Science neighborhood construction progresses this summer
Posted June 14, 2010; 03:15 p.m.
The University's science neighborhood along Washington Road will continue to develop amid a series of construction projects taking place on campus this summer. As the Chemistry building and Streicker Bridge move closer to opening, work also has begun on the Neuroscience and Psychology buildings and on renovations of Jadwin Hall.
Anne St. Mauro, assistant vice president for facilities-design and construction, and Sean Joyner, deputy director of the Office of Design and Construction, provided an update on these and other summer projects:
• Chemistry building: The 265,000-square-foot facility, which will be completed this fall after three years of construction, will be the largest single academic building, excluding Firestone Library, on the University's campus. The building, located east of Washington Road between Ivy Lane and Faculty Road just south of Jadwin Hall, incorporates sustainability elements throughout the facility. The building features laboratory and teaching spaces in one wing and offices in another wing, joined by a large skylit atrium. Summer work will focus on landscaping and final preparations for a six-month move-in period beginning in the fall. Classes are scheduled to be held in the building for the first time in spring 2011.
• Streicker Bridge: After two years of construction, the 300-foot pedestrian bridge connecting the two sides of the science neighborhood is expected to open to the public in mid-July. Spanning Washington Road, the bridge will have landings on the east side near the Chemistry building and Jadwin Hall and on the west side near Icahn Laboratory and the planned Neuroscience and Psychology buildings.
Two major elements of the University's science neighborhood along Washington Road -- the new Chemistry building (rear left) and Streicker Bridge (foreground) -- will be completed by this fall. (Photo: Denise Applewhite)
• Neuroscience and Psychology buildings: Excavation and utility work has begun and will continue throughout the summer at the site of the new Neuroscience and Psychology buildings, south of Icahn Laboratory and west of Washington Road. The two-building complex, which will encompass 248,000 gross square feet, will feature state-of-the-art research facilities, meeting rooms, faculty offices and instructional space. The facility will house the Princeton Neuroscience Institute, now located in the Thomas and Moffett laboratories, and the Department of Psychology, currently located in Green Hall. Construction is expected to be completed in 2013.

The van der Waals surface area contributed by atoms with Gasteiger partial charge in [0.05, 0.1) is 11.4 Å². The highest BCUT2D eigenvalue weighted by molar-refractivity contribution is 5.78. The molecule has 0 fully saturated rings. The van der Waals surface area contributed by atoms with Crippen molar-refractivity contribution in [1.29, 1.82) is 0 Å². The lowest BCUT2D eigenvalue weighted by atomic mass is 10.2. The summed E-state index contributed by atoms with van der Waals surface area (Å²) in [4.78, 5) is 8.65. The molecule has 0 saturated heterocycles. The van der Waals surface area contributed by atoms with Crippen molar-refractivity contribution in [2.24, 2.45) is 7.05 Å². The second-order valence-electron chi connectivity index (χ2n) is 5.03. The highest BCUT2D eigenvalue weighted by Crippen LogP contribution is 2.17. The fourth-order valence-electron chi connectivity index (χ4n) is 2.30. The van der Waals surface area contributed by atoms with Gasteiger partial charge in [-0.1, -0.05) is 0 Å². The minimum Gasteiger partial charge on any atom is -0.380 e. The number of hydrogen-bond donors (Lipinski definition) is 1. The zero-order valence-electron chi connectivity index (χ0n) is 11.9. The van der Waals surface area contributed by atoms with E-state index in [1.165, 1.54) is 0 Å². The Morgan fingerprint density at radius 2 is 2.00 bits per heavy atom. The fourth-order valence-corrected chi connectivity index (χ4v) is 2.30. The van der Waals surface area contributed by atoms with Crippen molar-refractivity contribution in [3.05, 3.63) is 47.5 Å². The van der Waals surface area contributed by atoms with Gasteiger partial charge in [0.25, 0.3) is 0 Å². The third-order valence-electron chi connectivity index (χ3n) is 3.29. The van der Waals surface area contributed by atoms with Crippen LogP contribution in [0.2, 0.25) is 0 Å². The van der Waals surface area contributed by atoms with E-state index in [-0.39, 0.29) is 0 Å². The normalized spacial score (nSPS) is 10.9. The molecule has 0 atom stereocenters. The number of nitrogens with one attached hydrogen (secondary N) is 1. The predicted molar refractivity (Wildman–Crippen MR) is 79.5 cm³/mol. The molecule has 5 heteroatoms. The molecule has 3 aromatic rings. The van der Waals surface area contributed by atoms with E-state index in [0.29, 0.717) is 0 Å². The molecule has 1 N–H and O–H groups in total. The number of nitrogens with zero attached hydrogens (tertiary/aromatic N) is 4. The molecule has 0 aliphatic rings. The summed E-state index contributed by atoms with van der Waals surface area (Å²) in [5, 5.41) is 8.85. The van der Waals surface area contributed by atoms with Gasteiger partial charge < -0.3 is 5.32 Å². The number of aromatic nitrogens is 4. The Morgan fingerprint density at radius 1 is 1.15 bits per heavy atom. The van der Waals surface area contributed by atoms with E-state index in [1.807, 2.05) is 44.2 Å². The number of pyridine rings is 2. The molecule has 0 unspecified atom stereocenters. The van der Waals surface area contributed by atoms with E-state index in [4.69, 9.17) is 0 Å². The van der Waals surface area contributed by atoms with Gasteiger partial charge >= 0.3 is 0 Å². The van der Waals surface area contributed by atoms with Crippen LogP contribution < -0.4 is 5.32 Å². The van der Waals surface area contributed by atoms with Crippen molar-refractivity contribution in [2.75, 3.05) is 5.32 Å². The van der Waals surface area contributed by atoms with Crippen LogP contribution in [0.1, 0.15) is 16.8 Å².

• Jadwin Hall: A series of renovations to Jadwin, home of the Department of Physics, will take place through fall 2013. Work is under way on a new rooftop mechanical room to house equipment that was moved from the basement of Jadwin to accommodate a new tunnel connecting to the Chemistry building. Work will begin this summer to replace heating, ventilating and air conditioning systems and to install new lighting, building controls and windows in Jadwin's bottom two levels. Similar work will be done in phases throughout the building over the next three years. Starting this fall, displaced members of the physics department will be housed in temporary space at 87 Prospect Ave.
• Princeton Stadium: Work this summer at the stadium, adjacent to the Chemistry building and Jadwin Hall, will include repainting its steel structure and replacement of railings, which will leave certain sections of the stadium blocked from access at various times. The surface of Weaver Track also will be replaced this summer.
• Firestone Library: Renovations will take place this summer on the library's lower A, B and C levels. Isolated areas on levels A and B will serve as temporary office space for current occupants of level C, where a new Department of Rare Books and Special Collections (RBSC) storage space will be constructed. Work on levels A and B will be completed this summer, while the RBSC area on level C will be completed by fall 2011. The existing stairway in the northwest corner of Firestone, which currently connects the lower three levels, will be extended to the third floor.
• New South: Renovations are under way at New South -- which has housed University administrative offices for 40 years -- to accommodate some academic functions of the Lewis Center for the Arts that currently reside at 185 Nassau St. The space was made available when Princeton's finance and treasury operations moved from New South to 701 Carnegie Center in fall 2009. The first floor of New South will be converted to acting, dance and warmup stations for the programs in theater and dance, which are expected to be completed by fall. The first-floor lobby also will be renovated to provide a larger and more attractive entrance to the building. By late summer, the Program in Creative Writing will occupy the sixth floor with offices, three classrooms and a library. The fifth floor will be renovated for new offices for the housing department, which will move this fall from its current space in the MacMillan building. This spring the Office of Human Resources relocated from the first floor of New South to the second and third floors, and the TigerCard Office moved from the A level to the third floor.
• Brown Hall: A new archway will be built on the south façade of the dormitory building this summer. In addition, interior renovations that include restroom, fire-alarm and heating system upgrades will be completed by the fall.
• Smaller projects: Other project scheduled for this summer include dormitory fire-alarm upgrades to 1901-Laughlin, Bloomberg, Edwards, Feinberg and Pyne halls; roofing repairs to 1901-Laughlin, Henry, Spelman, Wilcox and Wu halls, Dillon Gymnasium, Forbes College and McCarter Theatre; landscaping work on Shapiro Walk and the Wilson College courtyard; and installation of signage at various on- and off-campus locations.